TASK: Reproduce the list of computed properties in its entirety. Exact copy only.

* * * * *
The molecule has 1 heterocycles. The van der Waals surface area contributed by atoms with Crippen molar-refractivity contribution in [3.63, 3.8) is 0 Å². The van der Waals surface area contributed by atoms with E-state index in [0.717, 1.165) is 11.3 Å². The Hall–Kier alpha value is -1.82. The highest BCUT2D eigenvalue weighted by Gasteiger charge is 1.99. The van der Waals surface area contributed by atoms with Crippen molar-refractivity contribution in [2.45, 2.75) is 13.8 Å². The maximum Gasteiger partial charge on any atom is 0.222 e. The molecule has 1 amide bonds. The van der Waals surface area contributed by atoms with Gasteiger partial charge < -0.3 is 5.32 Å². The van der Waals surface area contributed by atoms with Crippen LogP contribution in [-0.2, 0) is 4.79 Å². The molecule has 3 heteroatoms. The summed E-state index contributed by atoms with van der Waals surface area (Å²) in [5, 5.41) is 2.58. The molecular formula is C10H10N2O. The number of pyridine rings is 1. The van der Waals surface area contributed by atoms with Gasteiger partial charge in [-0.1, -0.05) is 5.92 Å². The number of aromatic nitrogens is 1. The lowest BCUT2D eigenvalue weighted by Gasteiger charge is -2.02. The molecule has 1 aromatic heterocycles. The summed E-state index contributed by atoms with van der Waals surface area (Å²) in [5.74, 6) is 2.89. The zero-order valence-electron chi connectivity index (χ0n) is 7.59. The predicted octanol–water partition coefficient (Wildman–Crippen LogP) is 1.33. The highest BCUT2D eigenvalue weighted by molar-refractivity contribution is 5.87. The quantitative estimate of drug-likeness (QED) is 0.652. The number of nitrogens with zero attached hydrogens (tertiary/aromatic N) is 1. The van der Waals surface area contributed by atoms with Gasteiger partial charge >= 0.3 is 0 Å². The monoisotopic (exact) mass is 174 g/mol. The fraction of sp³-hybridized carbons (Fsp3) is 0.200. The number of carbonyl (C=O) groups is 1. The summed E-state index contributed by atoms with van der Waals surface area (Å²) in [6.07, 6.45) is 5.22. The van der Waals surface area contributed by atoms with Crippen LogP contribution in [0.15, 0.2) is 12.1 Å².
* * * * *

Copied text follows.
The molecule has 1 heterocycles. The van der Waals surface area contributed by atoms with Crippen molar-refractivity contribution in [3.63, 3.8) is 0 Å². The van der Waals surface area contributed by atoms with E-state index in [0.717, 1.165) is 11.3 Å². The Hall–Kier alpha value is -1.82. The highest BCUT2D eigenvalue weighted by Gasteiger charge is 1.99. The van der Waals surface area contributed by atoms with Crippen molar-refractivity contribution in [2.45, 2.75) is 13.8 Å². The maximum Gasteiger partial charge on any atom is 0.222 e. The molecule has 1 amide bonds. The van der Waals surface area contributed by atoms with Gasteiger partial charge < -0.3 is 5.32 Å². The van der Waals surface area contributed by atoms with Crippen LogP contribution in [-0.2, 0) is 4.79 Å². The molecule has 3 heteroatoms. The summed E-state index contributed by atoms with van der Waals surface area (Å²) in [5, 5.41) is 2.58. The molecular formula is C10H10N2O. The number of pyridine rings is 1. The van der Waals surface area contributed by atoms with Gasteiger partial charge in [-0.1, -0.05) is 5.92 Å². The number of aromatic nitrogens is 1. The lowest BCUT2D eigenvalue weighted by Gasteiger charge is -2.02. The molecule has 1 aromatic heterocycles. The summed E-state index contributed by atoms with van der Waals surface area (Å²) in [5.74, 6) is 2.89. The zero-order valence-electron chi connectivity index (χ0n) is 7.59. The predicted octanol–water partition coefficient (Wildman–Crippen LogP) is 1.33. The highest BCUT2D eigenvalue weighted by molar-refractivity contribution is 5.87. The quantitative estimate of drug-likeness (QED) is 0.652. The number of nitrogens with zero attached hydrogens (tertiary/aromatic N) is 1. The van der Waals surface area contributed by atoms with Gasteiger partial charge >= 0.3 is 0 Å². The monoisotopic (exact) mass is 174 g/mol. The fraction of sp³-hybridized carbons (Fsp3) is 0.200. The number of carbonyl (C=O) groups is 1. The summed E-state index contributed by atoms with van der Waals surface area (Å²) in [6.07, 6.45) is 5.22. The van der Waals surface area contributed by atoms with Crippen LogP contribution in [0.15, 0.2) is 12.1 Å².